Glyphosate is the active ingredient in the herbicide Roundup. The use of glyphosate is widespread throughout Europe. However, on 20 March the World Health Organisation’s International Agency for Research on Cancer (IARC) said that glyphosate was “classified as probably carcinogenic to humans.” This is just one step below the risk designation of “known carcinogen.”
Glyphosate has been detected in human bodies, food, water and in the air. Its use has been strongly associated with various diseases.
Following the WHO’s classification, the European Food and Safety Authority (EFSA) has been conducting an evaluation of glyphosate and will send its final conclusions to the European Commission (EC) for consideration within the next few days. The EC will then decide whether this herbicide should be included in the EU’s list of approved active substances.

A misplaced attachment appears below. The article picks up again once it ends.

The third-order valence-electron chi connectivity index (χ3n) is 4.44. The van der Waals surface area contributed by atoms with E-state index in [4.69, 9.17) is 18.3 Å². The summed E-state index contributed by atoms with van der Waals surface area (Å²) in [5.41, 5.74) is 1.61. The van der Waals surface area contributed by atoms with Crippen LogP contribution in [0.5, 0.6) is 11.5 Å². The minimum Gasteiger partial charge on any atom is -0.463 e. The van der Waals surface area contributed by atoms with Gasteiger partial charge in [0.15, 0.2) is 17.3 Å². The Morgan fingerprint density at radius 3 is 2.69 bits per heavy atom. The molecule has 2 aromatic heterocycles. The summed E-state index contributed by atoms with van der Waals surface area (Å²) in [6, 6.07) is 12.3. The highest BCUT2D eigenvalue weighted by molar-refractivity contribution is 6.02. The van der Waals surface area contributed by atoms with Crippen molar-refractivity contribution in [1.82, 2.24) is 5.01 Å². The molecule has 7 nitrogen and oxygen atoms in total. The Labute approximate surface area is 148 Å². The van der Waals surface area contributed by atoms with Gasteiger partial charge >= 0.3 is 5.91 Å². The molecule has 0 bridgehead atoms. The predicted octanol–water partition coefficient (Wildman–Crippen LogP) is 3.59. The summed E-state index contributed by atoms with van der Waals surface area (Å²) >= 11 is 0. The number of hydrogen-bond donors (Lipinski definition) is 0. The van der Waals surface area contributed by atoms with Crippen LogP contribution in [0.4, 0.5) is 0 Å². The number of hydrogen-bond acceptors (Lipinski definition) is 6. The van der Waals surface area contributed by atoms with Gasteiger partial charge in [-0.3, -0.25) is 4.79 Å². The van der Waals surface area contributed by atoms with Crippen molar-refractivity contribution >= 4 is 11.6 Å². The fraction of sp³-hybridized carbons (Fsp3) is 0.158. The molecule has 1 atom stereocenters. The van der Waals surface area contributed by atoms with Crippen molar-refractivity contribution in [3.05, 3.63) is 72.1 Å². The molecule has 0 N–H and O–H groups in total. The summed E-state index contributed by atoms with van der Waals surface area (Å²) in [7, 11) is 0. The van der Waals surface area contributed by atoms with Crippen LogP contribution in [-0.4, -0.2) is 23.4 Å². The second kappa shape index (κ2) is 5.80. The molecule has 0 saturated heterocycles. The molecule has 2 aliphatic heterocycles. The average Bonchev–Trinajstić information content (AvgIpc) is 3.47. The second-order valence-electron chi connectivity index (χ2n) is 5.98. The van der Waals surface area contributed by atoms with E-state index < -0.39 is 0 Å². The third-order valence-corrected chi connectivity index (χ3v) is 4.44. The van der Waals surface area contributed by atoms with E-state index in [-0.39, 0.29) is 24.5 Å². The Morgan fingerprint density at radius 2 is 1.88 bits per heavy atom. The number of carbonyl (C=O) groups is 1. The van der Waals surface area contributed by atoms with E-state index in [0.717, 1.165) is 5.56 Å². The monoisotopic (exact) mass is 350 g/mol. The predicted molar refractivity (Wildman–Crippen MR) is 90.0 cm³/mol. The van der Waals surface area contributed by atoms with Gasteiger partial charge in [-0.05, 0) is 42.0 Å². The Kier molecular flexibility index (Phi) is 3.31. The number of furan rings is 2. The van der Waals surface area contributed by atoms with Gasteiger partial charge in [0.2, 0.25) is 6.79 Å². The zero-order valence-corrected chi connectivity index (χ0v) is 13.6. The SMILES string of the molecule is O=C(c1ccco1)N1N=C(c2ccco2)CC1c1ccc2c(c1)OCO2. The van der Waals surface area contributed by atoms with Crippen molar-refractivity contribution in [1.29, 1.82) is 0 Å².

The original sanctioning and testing of glyphosate for commercial use was seriously flawed: for example, see this, this, this, and this which highlight the non-transparent, secretive and seriously compromised processes that smack of regulatory delinquency at best and outright fraud at worst in order to protect and benefit the interests of rich agribusiness.
Sustainable Pulse has moreover discovered documents from 1991 that show how the US Environmental Protection Agency (EPA) was fully aware of glyphosate’s carcinogenic potential. In 1985, the carcinogenic potential of glyphosate was first considered by an EPA panel. This committee went on to classify glyphosate as a Class C Carcinogen with “suggestive evidence of carcinogenic potential.”
This Class C classification was changed by the EPA six years later to a Class E category which suggests “evidence of non-carcinogenicity for humans.” The conclusion is that the US government is to blame for allowing glyphosate onto the commercial market because it wanted to push it as part of as global campaign to support the US biotech industry in its attempt to dominate global agriculture.
In other words, the health of the public was put before the need to protect company profits and foreign policy aims.